The federal government recently released a comprehensive guide to colleges and universities in the United States—but Hillsdale College is conspicuously absent.
Last week, the White House announced the new database of graduate employment and student loan statistics from every institution of higher education in the country. The “College Scorecard” is designed to help prospective students “identify which schools provide the biggest bang for your buck.”
President Barack Obama said, “Americans will now have access to reliable data on every institution of higher education. You’ll be able to see how much each school’s graduates earn, how much debt they graduate with, and what percentage of a school’s students can pay back their loans—which will help all of us see which schools do the best job of preparing America for success.”
But Hillsdale College, ranked 17th in Kiplinger’s recent list of Best Value Liberal Arts Colleges, is not listed in the database, which is a project of the U.S. Department of Education in cooperation with the White House.
The Department of Education defended its omission of Hillsdale College, saying it doesn’t confer enough four-year degrees.
“Hillsdale does offer bachelor’s degrees,” Denise Horn, assistant press secretary for the U.S. Department of Education, told the Collegian. “However, because the plurality of degrees it awards are certificates, not two-year or four-year degrees, it was not included on the Scorecard at launch.”
Grove City College, another school known for refusing to take federal funding, was also excluded from the list.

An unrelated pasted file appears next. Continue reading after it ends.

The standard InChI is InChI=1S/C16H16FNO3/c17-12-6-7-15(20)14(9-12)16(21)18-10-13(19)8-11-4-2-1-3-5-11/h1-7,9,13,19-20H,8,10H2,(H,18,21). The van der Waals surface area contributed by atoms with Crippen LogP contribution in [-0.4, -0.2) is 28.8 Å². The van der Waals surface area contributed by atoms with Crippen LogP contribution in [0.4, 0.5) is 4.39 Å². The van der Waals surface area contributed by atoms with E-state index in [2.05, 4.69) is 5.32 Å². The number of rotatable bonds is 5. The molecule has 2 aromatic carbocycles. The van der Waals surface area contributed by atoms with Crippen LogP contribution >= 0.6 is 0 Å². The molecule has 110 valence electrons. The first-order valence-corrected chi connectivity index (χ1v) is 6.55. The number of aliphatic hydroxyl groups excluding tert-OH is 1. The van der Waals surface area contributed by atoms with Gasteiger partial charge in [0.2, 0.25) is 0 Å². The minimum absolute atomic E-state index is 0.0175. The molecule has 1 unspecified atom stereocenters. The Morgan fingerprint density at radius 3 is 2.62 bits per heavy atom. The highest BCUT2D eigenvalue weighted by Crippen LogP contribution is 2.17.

There is one “Hillsdale” college in the database: Hillsdale Free Will Baptist College, located in Moore, Oklahoma, with 195 undergraduate students.
According to the graduation requirements listed by the college registrar, Hillsdale offers two baccalaureate degrees, “each based on the completion of four years of study in the liberal arts.”
The Department of Education doesn’t agree that those specifications make Hillsdale a four-year institution.
“Hillsdale is a predominantly certificate degree granting institution,” Horn explained. “At launch, we focused our attention on predominantly two- and four-year degree programs. We will be exploring ways moving forward to account for shorter degree programs and to incorporate them onto the website.”
Though Hillsdale does not accept federal funding, the college does submit some data to be included in analyses of accredited ranking companies such as U.S. News and World Report, which use data from the federal government to generate rankings.
“At least under the current administration,” said College President Larry Arnn, “they refuse to receive it unless we include data about race of students and other things that we have never collected, that is, we have not collected this data for more than 170 years.”
While information covering the ethnicity of the student body is one of the data sets listed in the “scorecard,” there are many schools with certain sets of data listed as “unavailable.”
“We may be the first institution of any kind anywhere to commit in its charter to admit students ‘without regard to race, sex, or national origin,’” Arnn said. “Never mind that. The federal government demands that we count our students by the color of their skin.”
The White House declined to comment.
“Hillsdale College, 1844. United States Department of Education, 1979,” Arnn added. “The latter has never been very good at history or even current affairs.”